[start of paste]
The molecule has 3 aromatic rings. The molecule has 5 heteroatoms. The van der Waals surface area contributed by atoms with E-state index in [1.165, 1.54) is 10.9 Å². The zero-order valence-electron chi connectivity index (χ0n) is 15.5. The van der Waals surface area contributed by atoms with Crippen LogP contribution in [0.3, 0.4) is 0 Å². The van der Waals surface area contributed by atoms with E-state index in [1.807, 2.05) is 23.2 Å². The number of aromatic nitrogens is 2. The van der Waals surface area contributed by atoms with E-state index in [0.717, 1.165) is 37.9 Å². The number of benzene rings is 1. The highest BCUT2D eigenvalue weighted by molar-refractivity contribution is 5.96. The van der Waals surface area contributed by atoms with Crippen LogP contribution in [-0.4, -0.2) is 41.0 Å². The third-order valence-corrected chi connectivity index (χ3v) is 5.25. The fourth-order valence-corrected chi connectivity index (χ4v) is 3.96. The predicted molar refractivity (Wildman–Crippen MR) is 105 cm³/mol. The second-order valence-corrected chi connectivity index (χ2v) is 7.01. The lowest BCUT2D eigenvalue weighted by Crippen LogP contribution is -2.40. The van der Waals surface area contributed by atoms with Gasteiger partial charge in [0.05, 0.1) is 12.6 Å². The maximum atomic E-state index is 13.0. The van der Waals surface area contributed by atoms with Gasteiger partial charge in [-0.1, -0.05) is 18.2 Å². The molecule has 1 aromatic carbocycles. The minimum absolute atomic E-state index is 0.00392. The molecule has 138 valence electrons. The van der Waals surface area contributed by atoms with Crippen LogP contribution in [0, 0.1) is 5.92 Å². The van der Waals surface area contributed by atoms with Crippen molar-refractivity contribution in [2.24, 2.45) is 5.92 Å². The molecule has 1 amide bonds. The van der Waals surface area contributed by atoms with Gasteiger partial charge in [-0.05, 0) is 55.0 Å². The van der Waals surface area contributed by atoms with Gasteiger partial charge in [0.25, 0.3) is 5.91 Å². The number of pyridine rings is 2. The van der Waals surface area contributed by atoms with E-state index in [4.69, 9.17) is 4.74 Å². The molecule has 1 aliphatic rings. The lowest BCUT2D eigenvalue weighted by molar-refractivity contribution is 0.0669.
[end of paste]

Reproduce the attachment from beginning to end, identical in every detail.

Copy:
The molecule has 3 aromatic rings. The molecule has 5 heteroatoms. The van der Waals surface area contributed by atoms with E-state index in [1.165, 1.54) is 10.9 Å². The zero-order valence-electron chi connectivity index (χ0n) is 15.5. The van der Waals surface area contributed by atoms with Crippen LogP contribution in [0.3, 0.4) is 0 Å². The van der Waals surface area contributed by atoms with E-state index in [1.807, 2.05) is 23.2 Å². The number of aromatic nitrogens is 2. The van der Waals surface area contributed by atoms with E-state index in [0.717, 1.165) is 37.9 Å². The number of benzene rings is 1. The highest BCUT2D eigenvalue weighted by molar-refractivity contribution is 5.96. The van der Waals surface area contributed by atoms with Crippen LogP contribution in [-0.4, -0.2) is 41.0 Å². The third-order valence-corrected chi connectivity index (χ3v) is 5.25. The fourth-order valence-corrected chi connectivity index (χ4v) is 3.96. The predicted molar refractivity (Wildman–Crippen MR) is 105 cm³/mol. The second-order valence-corrected chi connectivity index (χ2v) is 7.01. The lowest BCUT2D eigenvalue weighted by Crippen LogP contribution is -2.40. The van der Waals surface area contributed by atoms with Gasteiger partial charge in [0.05, 0.1) is 12.6 Å². The maximum atomic E-state index is 13.0. The van der Waals surface area contributed by atoms with Gasteiger partial charge in [-0.1, -0.05) is 18.2 Å². The molecule has 1 aromatic carbocycles. The minimum absolute atomic E-state index is 0.00392. The molecule has 138 valence electrons. The van der Waals surface area contributed by atoms with Crippen LogP contribution in [0, 0.1) is 5.92 Å². The van der Waals surface area contributed by atoms with Crippen molar-refractivity contribution in [2.24, 2.45) is 5.92 Å². The molecule has 1 amide bonds. The van der Waals surface area contributed by atoms with Gasteiger partial charge in [-0.05, 0) is 55.0 Å². The van der Waals surface area contributed by atoms with Gasteiger partial charge in [0.25, 0.3) is 5.91 Å². The number of pyridine rings is 2. The van der Waals surface area contributed by atoms with E-state index in [4.69, 9.17) is 4.74 Å². The molecule has 1 aliphatic rings. The lowest BCUT2D eigenvalue weighted by molar-refractivity contribution is 0.0669.